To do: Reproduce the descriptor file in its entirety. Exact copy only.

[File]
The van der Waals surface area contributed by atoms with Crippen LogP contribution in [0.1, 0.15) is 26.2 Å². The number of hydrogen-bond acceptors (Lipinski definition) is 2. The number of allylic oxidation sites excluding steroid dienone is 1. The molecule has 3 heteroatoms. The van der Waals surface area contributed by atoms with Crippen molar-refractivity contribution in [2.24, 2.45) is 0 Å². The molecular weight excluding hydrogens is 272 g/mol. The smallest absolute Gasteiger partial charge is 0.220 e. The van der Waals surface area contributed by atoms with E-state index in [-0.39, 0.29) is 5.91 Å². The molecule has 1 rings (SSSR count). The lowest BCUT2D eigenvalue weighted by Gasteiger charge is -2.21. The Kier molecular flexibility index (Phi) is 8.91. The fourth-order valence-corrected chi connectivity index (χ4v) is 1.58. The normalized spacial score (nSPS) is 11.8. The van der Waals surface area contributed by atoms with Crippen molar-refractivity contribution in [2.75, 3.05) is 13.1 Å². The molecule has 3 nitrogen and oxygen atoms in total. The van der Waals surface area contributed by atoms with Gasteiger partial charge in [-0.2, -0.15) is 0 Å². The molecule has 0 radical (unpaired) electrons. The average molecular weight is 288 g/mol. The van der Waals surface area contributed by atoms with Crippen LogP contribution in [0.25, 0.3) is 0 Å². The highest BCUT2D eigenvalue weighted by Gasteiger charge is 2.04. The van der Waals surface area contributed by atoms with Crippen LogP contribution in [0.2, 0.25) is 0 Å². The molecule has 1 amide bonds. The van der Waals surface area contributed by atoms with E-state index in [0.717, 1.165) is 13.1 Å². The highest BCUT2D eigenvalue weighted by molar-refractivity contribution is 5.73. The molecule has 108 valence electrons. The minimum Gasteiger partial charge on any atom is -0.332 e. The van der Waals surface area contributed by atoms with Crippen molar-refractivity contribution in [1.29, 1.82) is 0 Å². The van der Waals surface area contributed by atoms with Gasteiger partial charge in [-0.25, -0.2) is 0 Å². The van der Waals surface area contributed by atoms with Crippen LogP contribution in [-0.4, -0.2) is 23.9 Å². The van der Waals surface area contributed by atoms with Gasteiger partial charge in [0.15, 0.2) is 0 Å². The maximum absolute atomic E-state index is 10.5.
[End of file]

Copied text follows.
The van der Waals surface area contributed by atoms with Crippen LogP contribution in [0.1, 0.15) is 26.2 Å². The number of hydrogen-bond acceptors (Lipinski definition) is 2. The number of allylic oxidation sites excluding steroid dienone is 1. The molecule has 3 heteroatoms. The van der Waals surface area contributed by atoms with Crippen molar-refractivity contribution in [2.24, 2.45) is 0 Å². The molecular weight excluding hydrogens is 272 g/mol. The smallest absolute Gasteiger partial charge is 0.220 e. The van der Waals surface area contributed by atoms with E-state index in [-0.39, 0.29) is 5.91 Å². The molecule has 1 rings (SSSR count). The lowest BCUT2D eigenvalue weighted by Gasteiger charge is -2.21. The Kier molecular flexibility index (Phi) is 8.91. The fourth-order valence-corrected chi connectivity index (χ4v) is 1.58. The normalized spacial score (nSPS) is 11.8. The van der Waals surface area contributed by atoms with Crippen molar-refractivity contribution in [2.75, 3.05) is 13.1 Å². The molecule has 3 nitrogen and oxygen atoms in total. The van der Waals surface area contributed by atoms with Gasteiger partial charge in [-0.2, -0.15) is 0 Å². The molecule has 0 radical (unpaired) electrons. The average molecular weight is 288 g/mol. The van der Waals surface area contributed by atoms with Crippen LogP contribution in [0.25, 0.3) is 0 Å². The highest BCUT2D eigenvalue weighted by Gasteiger charge is 2.04. The van der Waals surface area contributed by atoms with Crippen LogP contribution in [0.2, 0.25) is 0 Å². The molecule has 1 amide bonds. The van der Waals surface area contributed by atoms with E-state index in [0.717, 1.165) is 13.1 Å². The highest BCUT2D eigenvalue weighted by molar-refractivity contribution is 5.73. The molecule has 108 valence electrons. The minimum Gasteiger partial charge on any atom is -0.332 e. The van der Waals surface area contributed by atoms with Crippen molar-refractivity contribution in [1.29, 1.82) is 0 Å². The van der Waals surface area contributed by atoms with Gasteiger partial charge in [-0.25, -0.2) is 0 Å². The van der Waals surface area contributed by atoms with Crippen LogP contribution in [-0.4, -0.2) is 23.9 Å². The van der Waals surface area contributed by atoms with Gasteiger partial charge in [0.15, 0.2) is 0 Å². The maximum absolute atomic E-state index is 10.5.